Tuesday, January 24, 2012

One of my on line editors writes this bit of encouragement.

How I deal with rejection/frustration:

I write.
I enjoy writing.
Anything that harshes that enjoyment gets punched in the face.

I'm quite a happy guy. :)

Sunday, January 15, 2012

Maud Newton

Maud Newton

Narrative Magazine

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Tuesday, January 10, 2012

Short Story: Empire

They always sat together in the great room. They had their favorite characters, their favorite seating, and their favorite loose teas. Their seats faced the big, front window, and they had the view of the walk and the morning activity outside. “Look at that guy. Isn’t that Dave?” “That’s what we call him, but his real name is Greg.” Mark took another sip of tea, and pointed another character out to Mavis. “Look at that bozo. That’s Buckles. He was so full of Oxycodone the other day that his eyes were bouncing around in his head like two, black marbles.”

Mavis rearranged her legs on the old couch, and picked up her notebook. She scribbled a few lines, took a sip of tea, and ranted about The King. The King was an older guy that always sat by the door to the hall. He surrounded himself with a couple of the most beautiful of the women, and spoke softly to them as they leaned in to listen. He had a mane of flowing white hair, and a Bolivian sweater over his silk slacks. He commanded the room and the attention of the women, as he wove his stories and related his exploits and exotic treks around the world.

No one but Mavis and Mark knew the true background of The King. The King was a retired insurance man, that was well read and a fan of The Travel Channel. He spun stories he cobbled together from stories he read or travelogues he saw on cable television. Anyone that met him thought he was amazing and brilliant, not knowing the true source of his wondrous and spellbinding tales.

Neither Mavis nor Mark exposed The King, feeling sorry for him, and empathizing with him to such an extent – knowing that The King, his audience, Buckles, Dave and they, themselves, were all residents of the same sanitarium.

Pub. http://www.flash-fiction-world.com/empire.html 8 Jan., 2012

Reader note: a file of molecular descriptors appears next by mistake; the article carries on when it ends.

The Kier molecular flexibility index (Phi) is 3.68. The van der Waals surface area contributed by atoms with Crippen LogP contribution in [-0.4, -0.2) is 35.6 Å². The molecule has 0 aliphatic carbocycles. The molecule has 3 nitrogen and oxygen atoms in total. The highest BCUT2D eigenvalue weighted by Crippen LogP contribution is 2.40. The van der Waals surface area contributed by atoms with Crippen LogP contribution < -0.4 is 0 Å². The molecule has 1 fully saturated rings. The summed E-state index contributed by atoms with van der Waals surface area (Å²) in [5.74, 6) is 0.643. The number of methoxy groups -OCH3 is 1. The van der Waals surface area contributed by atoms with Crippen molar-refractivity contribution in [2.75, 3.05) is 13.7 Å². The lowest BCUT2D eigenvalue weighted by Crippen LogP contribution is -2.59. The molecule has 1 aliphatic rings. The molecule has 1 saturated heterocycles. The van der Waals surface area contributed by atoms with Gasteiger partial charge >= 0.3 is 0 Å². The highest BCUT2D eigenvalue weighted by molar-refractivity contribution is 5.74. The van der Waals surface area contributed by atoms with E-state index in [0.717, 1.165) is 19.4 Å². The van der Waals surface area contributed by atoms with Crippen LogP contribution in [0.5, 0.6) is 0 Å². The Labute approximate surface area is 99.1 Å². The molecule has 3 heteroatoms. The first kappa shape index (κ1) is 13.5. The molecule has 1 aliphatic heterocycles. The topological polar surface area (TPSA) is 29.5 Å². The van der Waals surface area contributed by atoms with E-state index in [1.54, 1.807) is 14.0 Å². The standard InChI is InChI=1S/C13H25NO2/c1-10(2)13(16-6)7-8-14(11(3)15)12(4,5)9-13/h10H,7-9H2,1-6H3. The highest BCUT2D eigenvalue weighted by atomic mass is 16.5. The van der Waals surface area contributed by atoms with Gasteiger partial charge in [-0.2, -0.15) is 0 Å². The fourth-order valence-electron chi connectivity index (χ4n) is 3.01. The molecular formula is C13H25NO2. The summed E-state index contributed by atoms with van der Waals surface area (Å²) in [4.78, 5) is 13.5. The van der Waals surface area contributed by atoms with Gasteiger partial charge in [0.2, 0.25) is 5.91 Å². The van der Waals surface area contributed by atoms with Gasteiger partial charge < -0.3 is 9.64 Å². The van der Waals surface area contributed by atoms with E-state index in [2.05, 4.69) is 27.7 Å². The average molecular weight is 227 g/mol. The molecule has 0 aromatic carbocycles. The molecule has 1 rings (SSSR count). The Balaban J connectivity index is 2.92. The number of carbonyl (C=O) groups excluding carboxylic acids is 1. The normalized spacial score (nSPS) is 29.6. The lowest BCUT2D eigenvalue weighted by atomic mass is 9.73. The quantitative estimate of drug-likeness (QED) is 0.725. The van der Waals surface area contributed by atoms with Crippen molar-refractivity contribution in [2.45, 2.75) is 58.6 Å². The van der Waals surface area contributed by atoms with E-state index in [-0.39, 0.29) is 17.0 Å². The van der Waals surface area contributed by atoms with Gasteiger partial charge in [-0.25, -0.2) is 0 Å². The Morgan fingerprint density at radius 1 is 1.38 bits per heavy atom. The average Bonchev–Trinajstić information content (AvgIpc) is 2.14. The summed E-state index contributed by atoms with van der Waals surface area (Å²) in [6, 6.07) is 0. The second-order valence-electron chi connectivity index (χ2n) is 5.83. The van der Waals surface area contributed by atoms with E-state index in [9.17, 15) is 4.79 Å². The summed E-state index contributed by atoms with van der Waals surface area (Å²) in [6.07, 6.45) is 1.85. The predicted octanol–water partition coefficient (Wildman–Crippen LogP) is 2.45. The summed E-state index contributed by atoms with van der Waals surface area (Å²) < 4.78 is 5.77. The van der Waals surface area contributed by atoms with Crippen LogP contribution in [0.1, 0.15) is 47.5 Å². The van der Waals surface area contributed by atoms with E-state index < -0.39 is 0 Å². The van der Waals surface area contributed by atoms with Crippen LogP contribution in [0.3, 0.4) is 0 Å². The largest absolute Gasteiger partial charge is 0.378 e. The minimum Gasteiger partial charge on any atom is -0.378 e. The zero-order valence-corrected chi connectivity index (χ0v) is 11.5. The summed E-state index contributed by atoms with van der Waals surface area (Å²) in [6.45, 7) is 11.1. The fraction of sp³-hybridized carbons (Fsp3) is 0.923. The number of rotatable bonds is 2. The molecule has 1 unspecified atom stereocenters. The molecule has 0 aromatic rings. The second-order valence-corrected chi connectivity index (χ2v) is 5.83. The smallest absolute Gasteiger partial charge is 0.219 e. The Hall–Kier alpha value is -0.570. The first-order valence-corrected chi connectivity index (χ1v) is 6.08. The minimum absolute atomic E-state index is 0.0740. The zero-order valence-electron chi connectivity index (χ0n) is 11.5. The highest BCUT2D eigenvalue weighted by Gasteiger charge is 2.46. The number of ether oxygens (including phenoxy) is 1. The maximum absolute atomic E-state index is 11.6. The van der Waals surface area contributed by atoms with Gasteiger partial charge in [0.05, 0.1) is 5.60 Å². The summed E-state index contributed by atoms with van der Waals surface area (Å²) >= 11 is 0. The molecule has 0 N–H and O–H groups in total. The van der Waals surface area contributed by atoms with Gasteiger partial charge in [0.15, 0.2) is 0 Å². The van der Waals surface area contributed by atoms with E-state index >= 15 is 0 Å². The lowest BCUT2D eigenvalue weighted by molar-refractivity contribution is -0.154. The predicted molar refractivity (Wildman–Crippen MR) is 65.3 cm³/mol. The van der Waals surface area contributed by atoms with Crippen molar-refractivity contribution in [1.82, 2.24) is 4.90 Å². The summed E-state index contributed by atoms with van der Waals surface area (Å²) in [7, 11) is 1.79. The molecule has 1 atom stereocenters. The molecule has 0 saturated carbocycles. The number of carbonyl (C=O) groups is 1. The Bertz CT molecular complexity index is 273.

Two short pieces, revised

Mom brought me a cold drink. I had been under her car for a couple of hours on a hot day, and she wanted to check on me, since her only child was under a two-thousand pound automobile in the yard.

I made up my mind, and I was ready to tackle the inspection and rebuild of the automatic transmission in my Mom’s Mustang. I worked in a makeshift shop, connected to my old garage, and under a canopy-covered gravel driveway. Before I slid the heavy transmission from beneath the car, I pried the transmission loose from the engine’s flywheel.

As I jostled for position, a couple of quarts of warm transmission fluid ebbed from the transmission tail section as I rested it on my stomach and between my legs. I started laughing. She asked, “What’s so funny?” I said, “I think I know a little of what it’s like to have a baby.” She poked her head underneath the car to see my stomach and legs covered with the red fluid, and she laughed until she couldn’t get her breath. Mom and I had never been more close.

I had shared my own version of childbirth, but only the weight, sweat, and red fluid on my body. I felt as if I had accomplished something by working on a complicated mechanical device, and I had shared that fleeting, intimate connection with my mother. I felt like a man.


My friend’s birthday party spilled into the patio of his little cottage. A Willy Nelson record was playing, so I asked a woman to dance. I had poured myself enough wine to bolster my courage, make me light on my feet, and courageous enough to ask someone to slow dance to a Willy Nelson ballad.

We both laughed a lot and Janie and I danced for hours-several times to the same tune. Later, we found ourselves in her shiny, new, red BMW, playing kissy-face and making promises we couldn’t keep. I loved the smell of the leather and the quality of the stereo.

A couple of hours later, we collected ourselves, and I left. As I walked towards my tired, old pickup, I turned three times to admire the shiny, red BMW in the driveway.